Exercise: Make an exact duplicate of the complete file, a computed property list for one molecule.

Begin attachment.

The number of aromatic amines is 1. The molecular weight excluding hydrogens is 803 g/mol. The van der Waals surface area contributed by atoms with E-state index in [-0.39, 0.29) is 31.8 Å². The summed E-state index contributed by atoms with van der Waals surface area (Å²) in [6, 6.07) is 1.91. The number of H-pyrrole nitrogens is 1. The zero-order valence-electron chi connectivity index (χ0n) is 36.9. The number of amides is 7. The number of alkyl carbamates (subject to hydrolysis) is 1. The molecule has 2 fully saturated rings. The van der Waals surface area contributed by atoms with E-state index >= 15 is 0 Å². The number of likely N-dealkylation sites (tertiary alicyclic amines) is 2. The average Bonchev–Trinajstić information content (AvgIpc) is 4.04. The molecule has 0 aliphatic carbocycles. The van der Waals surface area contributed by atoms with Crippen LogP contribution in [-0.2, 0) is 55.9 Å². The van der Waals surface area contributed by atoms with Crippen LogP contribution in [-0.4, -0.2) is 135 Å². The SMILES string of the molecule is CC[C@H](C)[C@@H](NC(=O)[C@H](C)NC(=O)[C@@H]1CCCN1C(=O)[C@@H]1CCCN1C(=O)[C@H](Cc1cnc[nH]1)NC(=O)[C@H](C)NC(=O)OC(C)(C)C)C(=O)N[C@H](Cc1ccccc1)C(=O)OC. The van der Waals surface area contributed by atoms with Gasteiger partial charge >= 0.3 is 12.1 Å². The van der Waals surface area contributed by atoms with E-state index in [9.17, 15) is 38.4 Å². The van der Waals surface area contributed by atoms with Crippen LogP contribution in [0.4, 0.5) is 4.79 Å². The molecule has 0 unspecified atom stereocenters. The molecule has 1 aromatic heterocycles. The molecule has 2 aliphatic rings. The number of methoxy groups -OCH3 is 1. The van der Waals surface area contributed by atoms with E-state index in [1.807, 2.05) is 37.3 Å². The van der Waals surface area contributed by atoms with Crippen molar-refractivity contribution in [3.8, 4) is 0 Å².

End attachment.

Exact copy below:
The number of aromatic amines is 1. The molecular weight excluding hydrogens is 803 g/mol. The van der Waals surface area contributed by atoms with E-state index in [-0.39, 0.29) is 31.8 Å². The summed E-state index contributed by atoms with van der Waals surface area (Å²) in [6, 6.07) is 1.91. The number of H-pyrrole nitrogens is 1. The zero-order valence-electron chi connectivity index (χ0n) is 36.9. The number of amides is 7. The number of alkyl carbamates (subject to hydrolysis) is 1. The molecule has 2 fully saturated rings. The van der Waals surface area contributed by atoms with E-state index >= 15 is 0 Å². The number of likely N-dealkylation sites (tertiary alicyclic amines) is 2. The average Bonchev–Trinajstić information content (AvgIpc) is 4.04. The molecule has 0 aliphatic carbocycles. The van der Waals surface area contributed by atoms with Crippen LogP contribution in [-0.2, 0) is 55.9 Å². The van der Waals surface area contributed by atoms with Crippen LogP contribution in [-0.4, -0.2) is 135 Å². The SMILES string of the molecule is CC[C@H](C)[C@@H](NC(=O)[C@H](C)NC(=O)[C@@H]1CCCN1C(=O)[C@@H]1CCCN1C(=O)[C@H](Cc1cnc[nH]1)NC(=O)[C@H](C)NC(=O)OC(C)(C)C)C(=O)N[C@H](Cc1ccccc1)C(=O)OC. The van der Waals surface area contributed by atoms with Gasteiger partial charge >= 0.3 is 12.1 Å². The van der Waals surface area contributed by atoms with E-state index in [9.17, 15) is 38.4 Å². The van der Waals surface area contributed by atoms with Crippen LogP contribution in [0.4, 0.5) is 4.79 Å². The molecule has 0 unspecified atom stereocenters. The molecule has 1 aromatic heterocycles. The molecule has 2 aliphatic rings. The number of methoxy groups -OCH3 is 1. The van der Waals surface area contributed by atoms with E-state index in [1.807, 2.05) is 37.3 Å². The van der Waals surface area contributed by atoms with Crippen molar-refractivity contribution in [3.8, 4) is 0 Å².